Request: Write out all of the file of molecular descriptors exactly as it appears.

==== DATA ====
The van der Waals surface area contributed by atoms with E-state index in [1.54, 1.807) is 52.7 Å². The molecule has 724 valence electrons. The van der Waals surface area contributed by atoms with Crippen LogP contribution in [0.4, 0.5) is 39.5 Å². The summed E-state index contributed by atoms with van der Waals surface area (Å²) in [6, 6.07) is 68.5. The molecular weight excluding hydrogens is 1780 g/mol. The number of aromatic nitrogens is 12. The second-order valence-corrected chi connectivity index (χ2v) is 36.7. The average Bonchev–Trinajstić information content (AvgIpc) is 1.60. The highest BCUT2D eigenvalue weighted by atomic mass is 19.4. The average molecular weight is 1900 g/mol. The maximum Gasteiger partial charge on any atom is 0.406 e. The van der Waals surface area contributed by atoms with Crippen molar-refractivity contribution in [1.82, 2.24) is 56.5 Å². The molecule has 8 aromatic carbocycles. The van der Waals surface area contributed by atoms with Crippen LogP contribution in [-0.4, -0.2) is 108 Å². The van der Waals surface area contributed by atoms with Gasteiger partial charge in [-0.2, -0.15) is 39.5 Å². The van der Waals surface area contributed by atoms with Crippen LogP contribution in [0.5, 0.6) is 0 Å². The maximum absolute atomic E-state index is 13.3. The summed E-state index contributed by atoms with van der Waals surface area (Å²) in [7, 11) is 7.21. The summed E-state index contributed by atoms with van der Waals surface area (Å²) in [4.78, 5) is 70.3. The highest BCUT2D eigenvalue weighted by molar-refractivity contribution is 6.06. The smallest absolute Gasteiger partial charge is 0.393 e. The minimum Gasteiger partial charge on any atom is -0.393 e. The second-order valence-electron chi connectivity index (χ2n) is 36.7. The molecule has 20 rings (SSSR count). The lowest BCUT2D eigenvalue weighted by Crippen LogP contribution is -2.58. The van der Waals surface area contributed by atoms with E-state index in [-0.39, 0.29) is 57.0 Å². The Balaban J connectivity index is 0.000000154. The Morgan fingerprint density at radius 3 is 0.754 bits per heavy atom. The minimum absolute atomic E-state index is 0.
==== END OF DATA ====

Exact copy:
The van der Waals surface area contributed by atoms with E-state index in [1.54, 1.807) is 52.7 Å². The molecule has 724 valence electrons. The van der Waals surface area contributed by atoms with Crippen LogP contribution in [0.4, 0.5) is 39.5 Å². The summed E-state index contributed by atoms with van der Waals surface area (Å²) in [6, 6.07) is 68.5. The molecular weight excluding hydrogens is 1780 g/mol. The number of aromatic nitrogens is 12. The second-order valence-corrected chi connectivity index (χ2v) is 36.7. The average Bonchev–Trinajstić information content (AvgIpc) is 1.60. The highest BCUT2D eigenvalue weighted by atomic mass is 19.4. The average molecular weight is 1900 g/mol. The maximum Gasteiger partial charge on any atom is 0.406 e. The van der Waals surface area contributed by atoms with Crippen molar-refractivity contribution in [1.82, 2.24) is 56.5 Å². The molecule has 8 aromatic carbocycles. The van der Waals surface area contributed by atoms with Crippen LogP contribution in [-0.4, -0.2) is 108 Å². The van der Waals surface area contributed by atoms with Gasteiger partial charge in [-0.2, -0.15) is 39.5 Å². The van der Waals surface area contributed by atoms with Crippen LogP contribution in [0.5, 0.6) is 0 Å². The maximum absolute atomic E-state index is 13.3. The summed E-state index contributed by atoms with van der Waals surface area (Å²) in [7, 11) is 7.21. The summed E-state index contributed by atoms with van der Waals surface area (Å²) in [4.78, 5) is 70.3. The highest BCUT2D eigenvalue weighted by molar-refractivity contribution is 6.06. The smallest absolute Gasteiger partial charge is 0.393 e. The minimum Gasteiger partial charge on any atom is -0.393 e. The second-order valence-electron chi connectivity index (χ2n) is 36.7. The molecule has 20 rings (SSSR count). The lowest BCUT2D eigenvalue weighted by Crippen LogP contribution is -2.58. The van der Waals surface area contributed by atoms with E-state index in [-0.39, 0.29) is 57.0 Å². The Balaban J connectivity index is 0.000000154. The Morgan fingerprint density at radius 3 is 0.754 bits per heavy atom. The minimum absolute atomic E-state index is 0.